Presurgery FDG uptake could be used to predict cancer survival

April 22, 2015

Increased overall survival and a longer time before tumor recurrence is associated with low presurgery uptake of a labeled glucose analogue, a marker of metabolic activity, in the primary tumor of patients with stage I non-small cell lung cancer (NSCLC). Patients with high uptake of labeled glucose may benefit from additional therapy following surgery.

Surgery is the standard of care for patients with stage I NSCLC but not all patients are cured, as demonstrated by a 5-year survival rate of less than 60% in these patients. There is a clear need for a diagnostic test to identify which patients should receive postsurgical therapy, such as chemotherapy, and which patients do not need further treatment, thus avoiding unnecessary treatment-related toxicity and complications.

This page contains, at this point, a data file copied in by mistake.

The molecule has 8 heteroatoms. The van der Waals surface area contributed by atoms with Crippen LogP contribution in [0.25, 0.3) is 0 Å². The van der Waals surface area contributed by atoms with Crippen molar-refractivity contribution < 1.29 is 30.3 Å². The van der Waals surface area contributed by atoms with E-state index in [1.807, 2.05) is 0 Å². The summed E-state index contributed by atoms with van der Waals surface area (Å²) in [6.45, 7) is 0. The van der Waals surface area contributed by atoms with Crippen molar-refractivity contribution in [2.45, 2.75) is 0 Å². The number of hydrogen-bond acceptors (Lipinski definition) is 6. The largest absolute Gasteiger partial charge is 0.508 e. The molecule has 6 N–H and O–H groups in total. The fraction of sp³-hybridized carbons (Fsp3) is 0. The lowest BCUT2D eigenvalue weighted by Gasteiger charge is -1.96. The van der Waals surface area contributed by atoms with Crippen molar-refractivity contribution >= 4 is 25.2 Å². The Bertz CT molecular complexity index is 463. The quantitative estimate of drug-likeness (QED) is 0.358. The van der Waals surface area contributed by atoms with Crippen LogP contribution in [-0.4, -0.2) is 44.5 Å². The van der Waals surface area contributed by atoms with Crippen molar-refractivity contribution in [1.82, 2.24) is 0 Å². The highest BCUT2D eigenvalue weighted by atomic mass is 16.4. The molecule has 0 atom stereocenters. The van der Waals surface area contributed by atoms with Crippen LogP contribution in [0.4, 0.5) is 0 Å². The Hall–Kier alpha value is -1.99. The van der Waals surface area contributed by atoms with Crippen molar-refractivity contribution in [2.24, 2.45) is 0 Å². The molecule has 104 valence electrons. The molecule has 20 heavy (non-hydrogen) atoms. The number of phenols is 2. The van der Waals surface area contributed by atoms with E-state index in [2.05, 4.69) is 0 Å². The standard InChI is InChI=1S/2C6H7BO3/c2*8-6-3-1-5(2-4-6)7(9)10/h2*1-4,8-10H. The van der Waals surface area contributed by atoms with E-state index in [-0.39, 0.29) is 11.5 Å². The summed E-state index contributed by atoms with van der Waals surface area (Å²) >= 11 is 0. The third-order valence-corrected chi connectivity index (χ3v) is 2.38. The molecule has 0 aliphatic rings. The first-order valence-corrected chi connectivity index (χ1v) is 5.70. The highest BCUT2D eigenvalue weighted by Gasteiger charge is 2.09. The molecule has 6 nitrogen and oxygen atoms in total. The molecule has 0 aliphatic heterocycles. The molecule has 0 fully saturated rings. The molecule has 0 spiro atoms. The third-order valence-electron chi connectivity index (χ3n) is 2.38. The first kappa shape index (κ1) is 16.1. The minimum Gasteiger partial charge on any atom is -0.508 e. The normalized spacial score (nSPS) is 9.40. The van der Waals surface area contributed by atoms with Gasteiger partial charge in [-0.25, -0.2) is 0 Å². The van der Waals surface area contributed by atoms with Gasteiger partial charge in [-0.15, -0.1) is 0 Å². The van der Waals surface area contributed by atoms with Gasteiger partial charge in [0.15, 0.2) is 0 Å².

Fluorodeoxyglucose (FDG) is radiolabeled analogue of glucose whose concentration within a tumor can be measured with a positron emission tomography (PET) imaging scanner.

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